Millions of people will sit in front of their television for the spectacle that is the Oscars. Among them: Hollywood’s starmakers. The hairdressers who spent hours crafting updos, the designers who sketched and resketched gowns, the stylists who stacked the diamonds just so. With bated breath, they watch and wait, knowing that a red-carpet shout-out could be a career-making—and majorly revenue-boosting—moment. But there is one member of the so-called “glam squad” who knows his name will be spoken exactly nowhere near the red carpet. “It’s fun to watch the Academy Awards and see your work up there,” says Andrew Frankel, an associate clinical professor of otolaryngology at the University of Southern California’s Keck School of Medicine in Los Angeles and a facial plastic surgeon in Beverly Hills. But is it going to get Frankel any new clients? Hell no.
Welcome to the world of the celebrity plastic surgeon. Treating Oscar winners, royalty, billionaires, heads of state. Meeting, greeting, injecting—and, of course, operating on—VVVIPs the world over. The things you must see. The egos you must nurture. The tantrums you must tolerate. And, yes, the bald-faced lies you must witness.
“A 29-year-old actress came in for a face-lift.”
“As a general principle for all people, celebrity or not, there is an optimal window for a face-lift. It is my opinion [that it’s best] to do these things when they’re less severe because if you wait until you look like a droopy dog, people can see that dramatic change. If the change is subtle, you’ll get away with it. People will say things like ‘God, that woman never ages. She looks amazing,’ ” says Frankel. “But when I had a 29-year-old actress who didn’t like how she looked on a magazine cover come in here for a face-lift and say to me, ‘If I do it when I’m 29, I’ll always look 29,’ I had to explain that it doesn’t work that way. It’s almost as if they think the year that you have your surgery is when you stop aging. You have to just say no. I’m dealing with that right now with several clients. I can’t do enough to put them off.”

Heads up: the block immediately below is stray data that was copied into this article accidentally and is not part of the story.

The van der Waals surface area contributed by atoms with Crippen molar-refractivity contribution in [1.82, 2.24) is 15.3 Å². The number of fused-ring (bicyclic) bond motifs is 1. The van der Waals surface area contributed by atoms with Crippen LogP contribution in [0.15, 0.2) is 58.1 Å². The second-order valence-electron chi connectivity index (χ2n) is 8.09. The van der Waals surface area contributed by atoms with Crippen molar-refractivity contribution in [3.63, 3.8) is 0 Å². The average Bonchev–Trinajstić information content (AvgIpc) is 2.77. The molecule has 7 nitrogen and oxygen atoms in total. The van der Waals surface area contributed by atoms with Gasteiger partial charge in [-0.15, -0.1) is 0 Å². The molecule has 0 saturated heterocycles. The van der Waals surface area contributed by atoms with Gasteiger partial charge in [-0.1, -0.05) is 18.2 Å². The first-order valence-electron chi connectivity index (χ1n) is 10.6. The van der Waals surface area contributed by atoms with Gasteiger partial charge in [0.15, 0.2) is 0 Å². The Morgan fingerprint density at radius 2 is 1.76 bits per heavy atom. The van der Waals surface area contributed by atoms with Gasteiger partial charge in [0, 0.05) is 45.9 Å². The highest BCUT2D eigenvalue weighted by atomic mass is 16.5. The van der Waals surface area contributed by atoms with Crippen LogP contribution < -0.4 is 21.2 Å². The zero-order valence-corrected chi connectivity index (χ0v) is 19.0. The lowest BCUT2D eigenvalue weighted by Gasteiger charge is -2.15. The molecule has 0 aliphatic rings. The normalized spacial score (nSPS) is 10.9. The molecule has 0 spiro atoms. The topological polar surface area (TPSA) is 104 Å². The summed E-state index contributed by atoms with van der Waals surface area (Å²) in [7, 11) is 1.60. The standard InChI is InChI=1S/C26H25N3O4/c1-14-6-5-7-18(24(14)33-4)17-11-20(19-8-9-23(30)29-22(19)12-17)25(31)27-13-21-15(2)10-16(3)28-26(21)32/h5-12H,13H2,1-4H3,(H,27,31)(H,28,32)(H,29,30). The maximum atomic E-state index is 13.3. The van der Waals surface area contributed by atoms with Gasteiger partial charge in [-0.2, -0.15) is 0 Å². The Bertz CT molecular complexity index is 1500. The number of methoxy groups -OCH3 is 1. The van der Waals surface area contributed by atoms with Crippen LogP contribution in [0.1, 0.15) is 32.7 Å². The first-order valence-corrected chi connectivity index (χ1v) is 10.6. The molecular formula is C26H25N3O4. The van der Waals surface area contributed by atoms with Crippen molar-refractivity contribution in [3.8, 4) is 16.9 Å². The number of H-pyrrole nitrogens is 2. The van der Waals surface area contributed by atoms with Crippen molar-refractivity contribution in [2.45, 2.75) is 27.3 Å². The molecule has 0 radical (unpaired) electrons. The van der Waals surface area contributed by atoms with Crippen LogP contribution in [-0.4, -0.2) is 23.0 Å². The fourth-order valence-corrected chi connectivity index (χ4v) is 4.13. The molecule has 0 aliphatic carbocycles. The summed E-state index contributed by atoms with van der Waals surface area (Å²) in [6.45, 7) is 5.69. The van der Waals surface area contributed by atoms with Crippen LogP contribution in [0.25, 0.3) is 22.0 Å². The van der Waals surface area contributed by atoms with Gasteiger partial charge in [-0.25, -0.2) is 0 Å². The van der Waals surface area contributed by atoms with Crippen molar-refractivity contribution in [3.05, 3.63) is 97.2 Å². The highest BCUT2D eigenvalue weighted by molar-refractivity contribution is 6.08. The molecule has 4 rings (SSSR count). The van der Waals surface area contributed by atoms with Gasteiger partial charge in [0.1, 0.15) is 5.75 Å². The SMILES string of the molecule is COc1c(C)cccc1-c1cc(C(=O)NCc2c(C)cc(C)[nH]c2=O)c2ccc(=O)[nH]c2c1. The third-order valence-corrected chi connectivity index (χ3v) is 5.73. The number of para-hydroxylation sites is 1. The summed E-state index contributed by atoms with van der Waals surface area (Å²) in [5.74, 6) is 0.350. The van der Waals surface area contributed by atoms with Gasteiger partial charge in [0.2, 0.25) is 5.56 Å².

“They’ll deny it to the hilt.”
“It’s interesting what people relay in the media when they’re interviewed,” says Robert Singer, a clinical professor of plastic surgery at the University of California, San Diego, and a former president of the American Society for Aesthetic Plastic Surgery. “I’ve had situations where actresses have said that they’d never have plastic surgery but that they’d consider Botox or maybe fillers, and they had just had a face-lift. They’ll deny it to the hilt,” says Frankel. Even to each other: “There was a very well-known TV show. And one day I was operating on the two stars of the show. Total coincidence,” he says. “But since they don’t want anyone to know what they are doing, they don’t even tell each other. So after the surgeries, the nurses are freaking out trying to make sure they don’t see each other. But in the end they did, and it was the weirdest moment. They looked at each other; they looked at me; I looked at them. No one said anything. It was hilarious.”